How to safeguard your business against evolving mobile threats

by Colm Warner - December 4, 2017

The mobile threat landscape has evolved significantly: the number of threats has grown exponentially, and there are now exploits for many attack vectors. Using Mobile Device Management (MDM) platforms alone is no longer sufficient protection for businesses against this new range of attacks on mobile devices. Colm Warner of eir Business mobile partner CWSI provides insight into how businesses can protect themselves against these threats.

Since November 2016, mobile devices have officially accounted for more internet traffic than any other platform, and the trend shows no signs of abating. Remote work and the need to access corporate information beyond the LAN perimeter is now commonplace. MDM initially provided protection of the device, allowing encryption, tracking and remote destruction of data, but this assumed that the mobile device was carrying the information.

Attackers now targeting application layer

As bandwidth has improved, phones and tablets are now used to access data in the cloud rather than carry it, which means that cybercriminals have shifted their focus from gaining physical access to intercepting traffic and attacking the device at the application layer. This means that while MDM is still essential, it is no longer sufficient on its own in protecting against the variety of threats encountered by today’s remote worker.

Maintaining app whitelists and blacklists has been possible through MDM for some time, but each approach is a compromise to either security or end-user experience. Apps are developed at such a rate that maintaining a comprehensive blacklist is an impossible task for administrators to perform manually, and while allowing a limited whitelist certainly works from a security perspective, it diminishes the experience for users, driving many to carry a second personal phone or to attempt to circumvent security restrictions. Preventing use of new apps can also keep business processes from advancing and streamlining, not being able to make the most of new technology for productivity.

Move protection to the application layer

By implementing app analysis and threat detection at the application layer, it is possible to enable users to install a wider range of apps without the inherent risk that this could otherwise entail. Instead of administrators having to keep an eye on their entire app inventory across their estate, it is possible to allow users to install apps at will, or at least within the boundaries of the organisation’s Acceptable Usage Policy, and only flag those apps which pose a risk to the organisation, based on unwanted behaviour (such as transmitting contact lists) or identified threats.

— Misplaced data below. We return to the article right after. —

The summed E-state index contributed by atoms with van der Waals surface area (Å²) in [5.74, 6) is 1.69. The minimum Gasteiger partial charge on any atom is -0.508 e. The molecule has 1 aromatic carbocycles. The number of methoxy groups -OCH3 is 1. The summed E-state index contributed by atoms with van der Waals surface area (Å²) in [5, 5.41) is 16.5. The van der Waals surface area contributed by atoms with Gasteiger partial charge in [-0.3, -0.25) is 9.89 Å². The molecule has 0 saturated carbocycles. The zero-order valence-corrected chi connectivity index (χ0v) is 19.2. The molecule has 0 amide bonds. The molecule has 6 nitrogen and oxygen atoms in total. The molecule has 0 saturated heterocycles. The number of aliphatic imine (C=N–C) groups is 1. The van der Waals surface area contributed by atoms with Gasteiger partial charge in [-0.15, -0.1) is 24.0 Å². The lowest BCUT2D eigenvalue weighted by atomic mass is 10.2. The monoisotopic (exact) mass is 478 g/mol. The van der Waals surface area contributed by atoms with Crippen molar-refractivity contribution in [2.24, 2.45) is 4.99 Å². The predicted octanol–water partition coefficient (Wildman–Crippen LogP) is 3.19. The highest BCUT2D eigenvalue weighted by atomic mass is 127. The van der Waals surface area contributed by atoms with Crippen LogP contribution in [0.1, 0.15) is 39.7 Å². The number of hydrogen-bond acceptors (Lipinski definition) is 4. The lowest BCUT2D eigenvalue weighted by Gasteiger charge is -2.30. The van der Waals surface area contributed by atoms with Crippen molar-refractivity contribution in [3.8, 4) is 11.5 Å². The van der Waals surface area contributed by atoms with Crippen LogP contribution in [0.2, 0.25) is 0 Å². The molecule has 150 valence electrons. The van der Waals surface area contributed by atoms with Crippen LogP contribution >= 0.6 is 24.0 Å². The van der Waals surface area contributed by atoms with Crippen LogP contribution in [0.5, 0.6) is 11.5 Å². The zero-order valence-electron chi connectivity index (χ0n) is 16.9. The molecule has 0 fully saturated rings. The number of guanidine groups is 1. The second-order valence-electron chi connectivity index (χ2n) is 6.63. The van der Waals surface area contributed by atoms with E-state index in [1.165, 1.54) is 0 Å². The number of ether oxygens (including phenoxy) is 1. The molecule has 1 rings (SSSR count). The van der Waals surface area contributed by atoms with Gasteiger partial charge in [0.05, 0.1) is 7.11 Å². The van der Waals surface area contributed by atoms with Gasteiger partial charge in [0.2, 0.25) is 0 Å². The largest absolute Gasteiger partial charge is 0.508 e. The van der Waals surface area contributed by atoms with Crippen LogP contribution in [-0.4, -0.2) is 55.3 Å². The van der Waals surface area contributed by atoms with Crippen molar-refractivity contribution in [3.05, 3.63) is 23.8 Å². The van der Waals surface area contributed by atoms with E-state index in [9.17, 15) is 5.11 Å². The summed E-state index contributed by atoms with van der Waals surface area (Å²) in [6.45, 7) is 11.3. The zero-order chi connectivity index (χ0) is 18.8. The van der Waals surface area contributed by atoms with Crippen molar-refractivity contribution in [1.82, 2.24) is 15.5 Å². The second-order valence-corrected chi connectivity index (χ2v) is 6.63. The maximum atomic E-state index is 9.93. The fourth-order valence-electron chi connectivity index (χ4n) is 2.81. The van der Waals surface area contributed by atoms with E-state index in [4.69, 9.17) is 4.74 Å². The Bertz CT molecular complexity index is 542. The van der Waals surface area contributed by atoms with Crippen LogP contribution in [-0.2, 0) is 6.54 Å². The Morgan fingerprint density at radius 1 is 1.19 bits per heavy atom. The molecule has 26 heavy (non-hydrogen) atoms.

Cloud-based intelligence enables the detection of zero-day threats, so that companies can benefit in real-time from the research of dedicated security analysis. Malicious apps or profiles can be immediately detected on devices, and remediation can be automated by bringing the power of the MDM platform to bear. Devices can be restricted or quarantined as appropriate to the detected threat, with different automated playbooks being put in place ahead of time so that administrator intervention is not required when a threat is encountered.

Use MDM and threat prevention platforms together

With some solutions it is even possible to collect threat data without installing software on the mobile devices, as MDM integration allows the device app inventory to be collected by the existing MDM, and then shared with the threat prevention tool. This means no rollout, no end user action required, and no lengthy projects. Simply grant API access between the MDM and threat prevention platforms, and assign MDM policies to event categories to automate security playbooks. Of course, best results are achieved when an app is deployed, as this can enable the detection of off-device threats such as network attacks and SMS phishing.

Off-device threats can be detected and remediated, so that users can use public Wi-Fi hotspots and the organisation knows that incoming connections to corporate resources are secure. Man-in-the-middle (MitM) attacks can be detected, and users can be prevented from connecting to sources that attempt to re-route data or strip away any security. When detected, these attacks can prompt user alerts, MDM policy enforcement, or any combination of the two, to ensure that users operating beyond the traditional corporate IT perimeter do not pose risk to the organisations they represent.

For a complete wrap-around protection, we suggest that organisations bolster the protection of their mobile devices by considering not just MDM, but also tools to protect against network attacks (especially since the recent publication of WPA2 hacks for Wi-Fi), and even protect against the users themselves, who often install apps without considering the source of their application or what functions an app might be performing in addition to what it claims to do.

Presales Lead/ Mobile Technology Consultant at CWSI

Colm Warner

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